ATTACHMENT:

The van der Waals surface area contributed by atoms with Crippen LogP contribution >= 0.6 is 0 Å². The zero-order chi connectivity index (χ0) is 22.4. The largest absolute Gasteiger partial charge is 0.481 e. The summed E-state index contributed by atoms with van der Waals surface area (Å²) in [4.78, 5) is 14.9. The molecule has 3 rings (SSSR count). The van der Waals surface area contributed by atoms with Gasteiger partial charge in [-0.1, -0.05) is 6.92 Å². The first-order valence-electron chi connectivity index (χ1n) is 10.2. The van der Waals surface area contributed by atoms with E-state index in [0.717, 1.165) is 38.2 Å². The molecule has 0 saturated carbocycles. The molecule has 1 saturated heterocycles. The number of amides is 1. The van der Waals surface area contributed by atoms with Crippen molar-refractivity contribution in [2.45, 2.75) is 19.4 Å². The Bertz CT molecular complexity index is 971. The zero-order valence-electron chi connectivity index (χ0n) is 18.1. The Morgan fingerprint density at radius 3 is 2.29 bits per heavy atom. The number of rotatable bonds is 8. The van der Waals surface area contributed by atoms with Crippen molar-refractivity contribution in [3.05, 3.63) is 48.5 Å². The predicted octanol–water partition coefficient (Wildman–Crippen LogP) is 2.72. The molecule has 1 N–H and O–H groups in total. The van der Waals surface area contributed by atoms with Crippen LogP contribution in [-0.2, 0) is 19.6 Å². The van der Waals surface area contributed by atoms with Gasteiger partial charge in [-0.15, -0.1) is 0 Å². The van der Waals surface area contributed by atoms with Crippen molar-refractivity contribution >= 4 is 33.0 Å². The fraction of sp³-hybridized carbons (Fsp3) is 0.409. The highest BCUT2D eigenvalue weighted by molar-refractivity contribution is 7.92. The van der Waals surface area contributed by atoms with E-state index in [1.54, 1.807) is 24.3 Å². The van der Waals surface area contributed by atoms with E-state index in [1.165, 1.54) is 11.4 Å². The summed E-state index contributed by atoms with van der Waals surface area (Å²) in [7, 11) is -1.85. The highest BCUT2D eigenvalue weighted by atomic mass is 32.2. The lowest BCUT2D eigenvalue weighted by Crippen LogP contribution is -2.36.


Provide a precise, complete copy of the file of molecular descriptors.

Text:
The van der Waals surface area contributed by atoms with Crippen LogP contribution >= 0.6 is 0 Å². The zero-order chi connectivity index (χ0) is 22.4. The largest absolute Gasteiger partial charge is 0.481 e. The summed E-state index contributed by atoms with van der Waals surface area (Å²) in [4.78, 5) is 14.9. The molecule has 3 rings (SSSR count). The van der Waals surface area contributed by atoms with Gasteiger partial charge in [-0.1, -0.05) is 6.92 Å². The first-order valence-electron chi connectivity index (χ1n) is 10.2. The van der Waals surface area contributed by atoms with E-state index in [0.717, 1.165) is 38.2 Å². The molecule has 0 saturated carbocycles. The molecule has 1 saturated heterocycles. The number of amides is 1. The van der Waals surface area contributed by atoms with Crippen molar-refractivity contribution in [2.45, 2.75) is 19.4 Å². The Bertz CT molecular complexity index is 971. The zero-order valence-electron chi connectivity index (χ0n) is 18.1. The Morgan fingerprint density at radius 3 is 2.29 bits per heavy atom. The number of rotatable bonds is 8. The van der Waals surface area contributed by atoms with Crippen molar-refractivity contribution in [3.05, 3.63) is 48.5 Å². The predicted octanol–water partition coefficient (Wildman–Crippen LogP) is 2.72. The molecule has 1 N–H and O–H groups in total. The van der Waals surface area contributed by atoms with Crippen LogP contribution in [-0.2, 0) is 19.6 Å². The van der Waals surface area contributed by atoms with Gasteiger partial charge in [-0.15, -0.1) is 0 Å². The van der Waals surface area contributed by atoms with Crippen molar-refractivity contribution >= 4 is 33.0 Å². The fraction of sp³-hybridized carbons (Fsp3) is 0.409. The highest BCUT2D eigenvalue weighted by molar-refractivity contribution is 7.92. The van der Waals surface area contributed by atoms with E-state index in [1.54, 1.807) is 24.3 Å². The van der Waals surface area contributed by atoms with E-state index in [1.165, 1.54) is 11.4 Å². The summed E-state index contributed by atoms with van der Waals surface area (Å²) in [7, 11) is -1.85. The highest BCUT2D eigenvalue weighted by atomic mass is 32.2. The lowest BCUT2D eigenvalue weighted by Crippen LogP contribution is -2.36.